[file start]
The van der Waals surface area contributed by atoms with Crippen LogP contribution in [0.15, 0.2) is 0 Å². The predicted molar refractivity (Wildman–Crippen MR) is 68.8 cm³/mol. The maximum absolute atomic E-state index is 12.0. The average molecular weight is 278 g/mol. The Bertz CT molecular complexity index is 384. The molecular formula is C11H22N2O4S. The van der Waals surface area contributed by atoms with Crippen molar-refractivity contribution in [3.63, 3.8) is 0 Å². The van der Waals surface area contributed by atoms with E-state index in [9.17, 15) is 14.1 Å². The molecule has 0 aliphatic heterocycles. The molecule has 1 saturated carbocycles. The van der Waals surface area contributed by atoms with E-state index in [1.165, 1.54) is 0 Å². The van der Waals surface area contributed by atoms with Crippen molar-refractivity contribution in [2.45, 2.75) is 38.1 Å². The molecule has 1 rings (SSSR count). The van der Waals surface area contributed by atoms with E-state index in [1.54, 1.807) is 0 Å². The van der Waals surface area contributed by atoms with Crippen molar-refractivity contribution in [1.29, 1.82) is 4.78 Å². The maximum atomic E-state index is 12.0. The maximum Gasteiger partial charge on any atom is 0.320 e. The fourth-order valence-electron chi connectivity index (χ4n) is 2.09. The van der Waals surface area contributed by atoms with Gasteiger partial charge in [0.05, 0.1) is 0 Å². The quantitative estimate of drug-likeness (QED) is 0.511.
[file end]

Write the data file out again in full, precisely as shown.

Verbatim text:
The van der Waals surface area contributed by atoms with Crippen LogP contribution in [0.15, 0.2) is 0 Å². The predicted molar refractivity (Wildman–Crippen MR) is 68.8 cm³/mol. The maximum absolute atomic E-state index is 12.0. The average molecular weight is 278 g/mol. The Bertz CT molecular complexity index is 384. The molecular formula is C11H22N2O4S. The van der Waals surface area contributed by atoms with Crippen molar-refractivity contribution in [3.63, 3.8) is 0 Å². The van der Waals surface area contributed by atoms with E-state index in [9.17, 15) is 14.1 Å². The molecule has 0 aliphatic heterocycles. The molecule has 1 saturated carbocycles. The van der Waals surface area contributed by atoms with E-state index in [1.165, 1.54) is 0 Å². The van der Waals surface area contributed by atoms with Crippen molar-refractivity contribution in [2.45, 2.75) is 38.1 Å². The molecule has 1 rings (SSSR count). The van der Waals surface area contributed by atoms with E-state index in [1.54, 1.807) is 0 Å². The van der Waals surface area contributed by atoms with Crippen molar-refractivity contribution in [1.29, 1.82) is 4.78 Å². The maximum atomic E-state index is 12.0. The maximum Gasteiger partial charge on any atom is 0.320 e. The fourth-order valence-electron chi connectivity index (χ4n) is 2.09. The van der Waals surface area contributed by atoms with Gasteiger partial charge in [0.05, 0.1) is 0 Å². The quantitative estimate of drug-likeness (QED) is 0.511.